RADNOR – Although officials in the Radnor school district do not know the final tax rate in their 2022-2023 budget, they do know that it will be limited to just under 3.5%.

At its last board meeting before the winter break, Radnor’s board of principals approved a resolution limiting any tax increase in next year’s budget to 3.4 percent under Index Act 1. The index limits tax increases for Pennsylvania school districts.

Brian Pawling, Corporate Director / Tax Collector for Radnor, recommended that the board pass the resolution: “What keeps us from raising taxes above 3.4% and that would be our maximum . “

Passing the resolution does not mean the tax increase will be 3.4%, Pawling said. It simply cannot be higher.

“… [T]The Radnor Township School District Board of Directors has determined that it is able to balance its budget without increasing the tax rate for Radnor Township School District Support for the 2022-2023 fiscal year from more than its clue and is ready to commit to doing so through this resolution, ”part of the resolution read.

Unlike municipalities which may release their budgets a few weeks before their approval in November or December, school districts are required to go through a much longer public process by releasing draft budgets in January and not approving them until June.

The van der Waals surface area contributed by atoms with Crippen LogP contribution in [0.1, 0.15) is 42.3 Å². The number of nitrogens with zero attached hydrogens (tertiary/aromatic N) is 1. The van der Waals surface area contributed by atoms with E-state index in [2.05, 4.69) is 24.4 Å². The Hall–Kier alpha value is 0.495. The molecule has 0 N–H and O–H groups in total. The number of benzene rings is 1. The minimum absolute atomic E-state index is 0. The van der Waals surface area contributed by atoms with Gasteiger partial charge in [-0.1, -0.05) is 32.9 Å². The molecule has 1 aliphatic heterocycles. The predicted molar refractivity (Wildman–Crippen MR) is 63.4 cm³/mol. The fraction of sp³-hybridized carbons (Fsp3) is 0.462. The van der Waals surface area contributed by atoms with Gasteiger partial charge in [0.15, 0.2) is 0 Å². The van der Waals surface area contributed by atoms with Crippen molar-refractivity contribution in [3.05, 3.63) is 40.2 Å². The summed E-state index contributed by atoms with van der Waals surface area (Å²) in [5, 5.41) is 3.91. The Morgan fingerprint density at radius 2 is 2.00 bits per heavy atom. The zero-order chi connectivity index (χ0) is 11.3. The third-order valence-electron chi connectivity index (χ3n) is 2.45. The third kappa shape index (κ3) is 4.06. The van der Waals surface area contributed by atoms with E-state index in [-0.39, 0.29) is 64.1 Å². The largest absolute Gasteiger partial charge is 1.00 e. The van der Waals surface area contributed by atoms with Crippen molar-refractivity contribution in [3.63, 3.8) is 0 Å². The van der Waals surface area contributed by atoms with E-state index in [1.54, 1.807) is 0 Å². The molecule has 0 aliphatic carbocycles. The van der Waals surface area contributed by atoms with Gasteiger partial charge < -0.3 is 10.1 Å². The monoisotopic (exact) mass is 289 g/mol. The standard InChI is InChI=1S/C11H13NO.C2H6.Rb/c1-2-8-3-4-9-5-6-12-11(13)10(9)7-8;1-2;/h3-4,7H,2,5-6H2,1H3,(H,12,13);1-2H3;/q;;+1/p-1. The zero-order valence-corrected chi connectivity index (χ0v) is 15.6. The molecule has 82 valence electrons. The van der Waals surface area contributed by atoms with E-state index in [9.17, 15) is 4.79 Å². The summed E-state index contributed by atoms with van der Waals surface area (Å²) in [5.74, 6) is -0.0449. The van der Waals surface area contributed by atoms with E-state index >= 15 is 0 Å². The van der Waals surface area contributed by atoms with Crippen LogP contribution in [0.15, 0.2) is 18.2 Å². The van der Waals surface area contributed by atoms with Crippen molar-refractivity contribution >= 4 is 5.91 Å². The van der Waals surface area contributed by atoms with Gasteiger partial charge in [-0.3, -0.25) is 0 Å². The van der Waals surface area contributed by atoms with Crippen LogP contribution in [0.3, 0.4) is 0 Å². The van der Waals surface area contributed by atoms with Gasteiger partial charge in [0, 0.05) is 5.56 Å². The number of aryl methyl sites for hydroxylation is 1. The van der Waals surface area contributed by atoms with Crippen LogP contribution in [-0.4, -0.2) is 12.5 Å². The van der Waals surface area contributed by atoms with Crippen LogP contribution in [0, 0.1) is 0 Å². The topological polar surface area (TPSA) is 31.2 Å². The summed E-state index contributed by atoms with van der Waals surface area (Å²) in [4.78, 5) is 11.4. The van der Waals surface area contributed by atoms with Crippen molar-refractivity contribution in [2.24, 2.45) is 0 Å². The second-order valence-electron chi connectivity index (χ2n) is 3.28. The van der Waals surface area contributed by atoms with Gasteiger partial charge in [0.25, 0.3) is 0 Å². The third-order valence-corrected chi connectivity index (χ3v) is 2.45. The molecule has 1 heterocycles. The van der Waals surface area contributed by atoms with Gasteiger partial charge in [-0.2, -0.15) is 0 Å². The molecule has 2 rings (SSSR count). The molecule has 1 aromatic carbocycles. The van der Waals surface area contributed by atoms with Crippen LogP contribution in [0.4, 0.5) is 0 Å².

Passing the resolution means the district will not be required to produce a preliminary budget in January.

The resolution adopted by Radnor is part of Index Act 1 which was enacted by Governor Ed Rendell in the early 2000s.

By accepting the Act 1 resolution, the district chooses to waive any exception requests. The exceptions allow districts to exclude spending on certain items when calculating their budget increases. When a district uses exceptions, they must be approved by the state.

According to Pawling, Radnor would not qualify for any of the exceptions this year. The resolution also means that the district cannot use the final option to raise taxes above the level of the index, a referendum on voters.

Although many school districts complained about having to limit tax increases, it came at a time when some districts were raising taxes by 10% or more each year.

As a general rule, wealthier neighborhoods, such as those on or near the main line, tend to have a lower index, meaning the tax increase must have a lower percentage. Radnor, Lower Merion, Tredyffrin / Easttown and Haverford all have the lowest possible index increase at 3.4 percent.

The onus of paying a higher percentage tax increase tends to fall on people living in poorer school districts such as Reading, York, and Chester / Upland. Because of their higher indices, these school districts may have increases of 5.6, 5.5, and 5.4 percent, respectively.